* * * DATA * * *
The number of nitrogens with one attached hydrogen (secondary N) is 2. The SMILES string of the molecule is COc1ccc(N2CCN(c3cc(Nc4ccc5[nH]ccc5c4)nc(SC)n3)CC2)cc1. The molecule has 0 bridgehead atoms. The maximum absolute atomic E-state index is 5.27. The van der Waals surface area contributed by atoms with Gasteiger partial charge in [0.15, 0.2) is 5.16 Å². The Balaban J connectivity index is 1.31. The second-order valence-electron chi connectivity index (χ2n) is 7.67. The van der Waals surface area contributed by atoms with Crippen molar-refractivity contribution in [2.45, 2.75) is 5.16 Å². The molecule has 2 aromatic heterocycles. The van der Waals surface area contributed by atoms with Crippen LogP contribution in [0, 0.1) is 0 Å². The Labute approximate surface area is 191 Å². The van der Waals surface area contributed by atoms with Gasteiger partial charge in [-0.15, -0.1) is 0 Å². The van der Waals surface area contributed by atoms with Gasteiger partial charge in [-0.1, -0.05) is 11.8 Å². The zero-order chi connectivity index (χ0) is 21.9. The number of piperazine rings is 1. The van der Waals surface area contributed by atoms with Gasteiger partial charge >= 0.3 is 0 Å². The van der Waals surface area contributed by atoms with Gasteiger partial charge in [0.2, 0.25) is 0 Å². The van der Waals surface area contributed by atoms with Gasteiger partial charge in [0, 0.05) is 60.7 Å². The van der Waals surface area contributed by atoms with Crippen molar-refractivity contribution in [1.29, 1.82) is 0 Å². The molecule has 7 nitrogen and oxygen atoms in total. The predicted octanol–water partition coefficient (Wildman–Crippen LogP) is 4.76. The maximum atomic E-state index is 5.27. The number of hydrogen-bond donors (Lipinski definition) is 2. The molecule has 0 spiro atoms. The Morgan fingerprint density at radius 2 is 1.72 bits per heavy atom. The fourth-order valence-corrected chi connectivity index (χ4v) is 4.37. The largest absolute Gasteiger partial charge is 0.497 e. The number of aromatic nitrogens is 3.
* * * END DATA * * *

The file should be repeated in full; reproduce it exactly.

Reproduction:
The number of nitrogens with one attached hydrogen (secondary N) is 2. The SMILES string of the molecule is COc1ccc(N2CCN(c3cc(Nc4ccc5[nH]ccc5c4)nc(SC)n3)CC2)cc1. The molecule has 0 bridgehead atoms. The maximum absolute atomic E-state index is 5.27. The van der Waals surface area contributed by atoms with Gasteiger partial charge in [0.15, 0.2) is 5.16 Å². The Balaban J connectivity index is 1.31. The second-order valence-electron chi connectivity index (χ2n) is 7.67. The van der Waals surface area contributed by atoms with Crippen molar-refractivity contribution in [2.45, 2.75) is 5.16 Å². The molecule has 2 aromatic heterocycles. The van der Waals surface area contributed by atoms with Crippen LogP contribution in [0, 0.1) is 0 Å². The Labute approximate surface area is 191 Å². The van der Waals surface area contributed by atoms with Gasteiger partial charge in [-0.15, -0.1) is 0 Å². The van der Waals surface area contributed by atoms with Gasteiger partial charge in [-0.1, -0.05) is 11.8 Å². The zero-order chi connectivity index (χ0) is 21.9. The number of piperazine rings is 1. The van der Waals surface area contributed by atoms with Gasteiger partial charge >= 0.3 is 0 Å². The van der Waals surface area contributed by atoms with Gasteiger partial charge in [0.2, 0.25) is 0 Å². The van der Waals surface area contributed by atoms with Gasteiger partial charge in [0, 0.05) is 60.7 Å². The van der Waals surface area contributed by atoms with Crippen molar-refractivity contribution in [1.29, 1.82) is 0 Å². The molecule has 7 nitrogen and oxygen atoms in total. The predicted octanol–water partition coefficient (Wildman–Crippen LogP) is 4.76. The maximum atomic E-state index is 5.27. The number of hydrogen-bond donors (Lipinski definition) is 2. The molecule has 0 spiro atoms. The Morgan fingerprint density at radius 2 is 1.72 bits per heavy atom. The fourth-order valence-corrected chi connectivity index (χ4v) is 4.37. The largest absolute Gasteiger partial charge is 0.497 e. The number of aromatic nitrogens is 3.